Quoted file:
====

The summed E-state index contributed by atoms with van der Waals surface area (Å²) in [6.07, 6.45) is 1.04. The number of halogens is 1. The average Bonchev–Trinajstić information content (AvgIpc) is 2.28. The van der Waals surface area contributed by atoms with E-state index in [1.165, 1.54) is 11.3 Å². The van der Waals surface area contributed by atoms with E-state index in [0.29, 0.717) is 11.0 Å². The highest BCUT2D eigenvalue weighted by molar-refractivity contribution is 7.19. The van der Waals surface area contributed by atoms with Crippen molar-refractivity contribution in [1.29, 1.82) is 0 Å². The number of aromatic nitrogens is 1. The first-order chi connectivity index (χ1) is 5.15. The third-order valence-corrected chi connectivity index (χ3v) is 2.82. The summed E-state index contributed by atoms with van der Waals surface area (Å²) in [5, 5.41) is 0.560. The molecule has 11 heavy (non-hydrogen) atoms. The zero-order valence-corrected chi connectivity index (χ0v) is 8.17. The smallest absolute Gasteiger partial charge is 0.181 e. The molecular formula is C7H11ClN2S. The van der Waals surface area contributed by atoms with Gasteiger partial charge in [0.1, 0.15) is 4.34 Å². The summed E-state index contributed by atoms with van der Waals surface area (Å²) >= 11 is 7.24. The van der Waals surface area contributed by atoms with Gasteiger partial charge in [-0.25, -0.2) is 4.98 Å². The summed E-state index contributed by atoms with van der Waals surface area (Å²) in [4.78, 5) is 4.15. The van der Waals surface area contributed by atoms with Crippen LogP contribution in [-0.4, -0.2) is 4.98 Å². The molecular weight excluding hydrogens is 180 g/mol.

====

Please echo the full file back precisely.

The summed E-state index contributed by atoms with van der Waals surface area (Å²) in [6.07, 6.45) is 1.04. The number of halogens is 1. The average Bonchev–Trinajstić information content (AvgIpc) is 2.28. The van der Waals surface area contributed by atoms with E-state index in [1.165, 1.54) is 11.3 Å². The van der Waals surface area contributed by atoms with E-state index in [0.29, 0.717) is 11.0 Å². The highest BCUT2D eigenvalue weighted by molar-refractivity contribution is 7.19. The van der Waals surface area contributed by atoms with Crippen molar-refractivity contribution in [1.29, 1.82) is 0 Å². The number of aromatic nitrogens is 1. The first-order chi connectivity index (χ1) is 5.15. The third-order valence-corrected chi connectivity index (χ3v) is 2.82. The summed E-state index contributed by atoms with van der Waals surface area (Å²) in [5, 5.41) is 0.560. The molecule has 11 heavy (non-hydrogen) atoms. The zero-order valence-corrected chi connectivity index (χ0v) is 8.17. The smallest absolute Gasteiger partial charge is 0.181 e. The molecular formula is C7H11ClN2S. The van der Waals surface area contributed by atoms with Gasteiger partial charge in [0.1, 0.15) is 4.34 Å². The summed E-state index contributed by atoms with van der Waals surface area (Å²) >= 11 is 7.24. The van der Waals surface area contributed by atoms with Gasteiger partial charge in [-0.25, -0.2) is 4.98 Å². The summed E-state index contributed by atoms with van der Waals surface area (Å²) in [4.78, 5) is 4.15. The van der Waals surface area contributed by atoms with Crippen LogP contribution in [-0.4, -0.2) is 4.98 Å². The molecular weight excluding hydrogens is 180 g/mol.